On Friday night in Europe, solemn ceremonies were held to mark 70 years since VE day, the day victory was declared over Nazi Germany. And as they did so, leaders warned of modern day threats such as the war in Ukraine and Islamic extremism. So today we want to go back and enjoy a blog written by one of our Starts at 60 Community, Nan Bosler, a historian, who has collected some beautiful and heartaching letters written by young soldiers on their way to World War I.
I collected some letters written by young soldiers on their way to war while researching a book on World War I. Let me share excerpts from some of those letters with you.
Aboard one of the ships plowing her way through the Indian Ocean in November, 1914 was a young Australian, Arthur Keppie. The letters he wrote to his mother in Patterson, NSW could have been written by any of those eager, earnest young men. The stark realities of what lay ahead seemed to be far off and quite unreal! His letters were written from the Euripides.
Just a line, I know how anxiously you have been waiting, as you know I am unable to write as much as I would like to at present, however, mother you can all rest assured that so far I have had a splendid trip. The weather has been alright and I am feeling fit and well, never felt better.”
In his letter dated 5 November 1914 he writes “…On Monday last we were told of England declaring war on Turkey and on Wednesday were informed that word had been received by wireless that the German warship Emden would be likely to pay us a visit in a few days. So we may see something exciting before we arrive in port…”
“You’ll see that so far we’ve had a real good trip. During this hot weather in the tropics we only parade in the mornings. It’s lovely and calm tonight, but very close. The sea to-day was like a sheet of glass, scarcely a ripple, there are scores of flying fish here and they look like a flock of sparrows as they skim over the water .. very pretty. Well I hope all of you folks have a real happy Christmas and a bright and prosperous New Year. Don’t worry about me, I am alright and feeling splendid, never better so far. Must say aurevoir now Mother, trust you and father are well, God bless you all. Give my kindest regards to all friends over in town, will write again from England, Hope to be in England for Christmas but cannot say for certain. We are considered to be in safe waters now. Fond love from your affectionate son, Arthur.”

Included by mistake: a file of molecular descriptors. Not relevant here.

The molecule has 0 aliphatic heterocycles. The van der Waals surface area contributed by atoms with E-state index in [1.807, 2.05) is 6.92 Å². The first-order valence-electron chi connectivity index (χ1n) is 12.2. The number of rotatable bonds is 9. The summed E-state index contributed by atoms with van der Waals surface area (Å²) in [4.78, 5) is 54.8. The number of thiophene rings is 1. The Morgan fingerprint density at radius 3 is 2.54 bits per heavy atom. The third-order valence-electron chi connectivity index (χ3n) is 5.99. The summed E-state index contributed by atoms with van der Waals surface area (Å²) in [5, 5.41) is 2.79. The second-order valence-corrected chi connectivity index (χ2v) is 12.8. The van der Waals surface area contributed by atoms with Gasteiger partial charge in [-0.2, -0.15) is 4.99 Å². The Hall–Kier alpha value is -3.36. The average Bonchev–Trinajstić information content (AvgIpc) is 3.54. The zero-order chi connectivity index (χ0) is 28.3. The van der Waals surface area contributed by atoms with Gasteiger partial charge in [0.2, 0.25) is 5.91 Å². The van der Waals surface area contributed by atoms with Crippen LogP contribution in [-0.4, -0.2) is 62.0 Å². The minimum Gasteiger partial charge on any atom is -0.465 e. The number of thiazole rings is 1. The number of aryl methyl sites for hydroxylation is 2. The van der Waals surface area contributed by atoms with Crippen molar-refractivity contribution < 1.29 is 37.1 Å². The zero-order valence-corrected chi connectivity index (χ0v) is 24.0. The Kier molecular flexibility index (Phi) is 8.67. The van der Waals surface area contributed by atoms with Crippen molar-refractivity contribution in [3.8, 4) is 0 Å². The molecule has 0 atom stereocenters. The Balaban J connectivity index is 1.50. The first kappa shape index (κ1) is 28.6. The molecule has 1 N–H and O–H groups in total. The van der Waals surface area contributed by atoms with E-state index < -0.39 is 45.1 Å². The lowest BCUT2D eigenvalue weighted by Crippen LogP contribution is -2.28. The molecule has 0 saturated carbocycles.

It had been planned to take the seven mile long convoy to England but Sir George Reid, Australian High Commissioner in London at that time sought permission for the A.I.F. and New Zealanders to train in Egypt. The proposed training camp in England was a cold bleak location on Salisbury Plain and he felt that the climate in Egypt was far more suitable.
Arthur Keppie celebrated that Christmas in the shadow of the pyramids of Egypt. He did not survive the landing at Gallipoli.
Seeking a great adventure
Private Fred Murray wrote to his Mum on 26/6/15 from Troopship A40. As yet the stark realities of war had not dampened the enthusiasm and excitement of many sons as they set out for ‘great adventure’.
Dear Mum and Dad, we are very comfortable on board, the food and quarters are fine. We are all sleeping in hammocks, I had a bad night in my little hammock. I’ll sleep on deck in future. This is a great seaboat, hardly anyone sick so far. I got up this morning feeling much better. [He had earlier described a hangover he had after too much celebrating prior to embarking!] All looking forward to a great trip… Love Fred
Fred died in the trenches at Lonesome Pine just 2 months later.
I cannot imagine the anguish Mothers felt as they watched for letters, dreaded the telegram boy and prayed for their sons’ safe return.
Lance-Corporal Henry Miller Lanser was 25 years old when he gave up his job with the Cooper Engineering Company of Sydney and left his Paddington home to fight for the country he loved. Part of a letter he wrote to his parents in June 1915 reads as follows
“We were first of all in destroyers which went inshore as near as they could. Then we were transhipped into lifeboats. At the time this was going on shrapnel, machine gun and rifle fire were being dealt out to us in large quantities killing 16 on one destroyer and many more after we landed. We stepped from the boats into the water; the water came up to our armpits, and one of my mates went under altogether, rifle and four day’s rations…The fighting kept on from Sunday morning continuously until Wednesday evening, when unfortunately I was shot by a sniper in the back of my left knee.”
Lance Corporal Lanser recovered from his wounds and fought on at Gallipoli but did not survive long enough to be part of the great evacuation.
Lest We Forget.
Have you got letters in your family from the war era? Tell us about the family members in yours that fought in World War I today.
Excerpts from this article were first published in April 2013 on Starts at 60.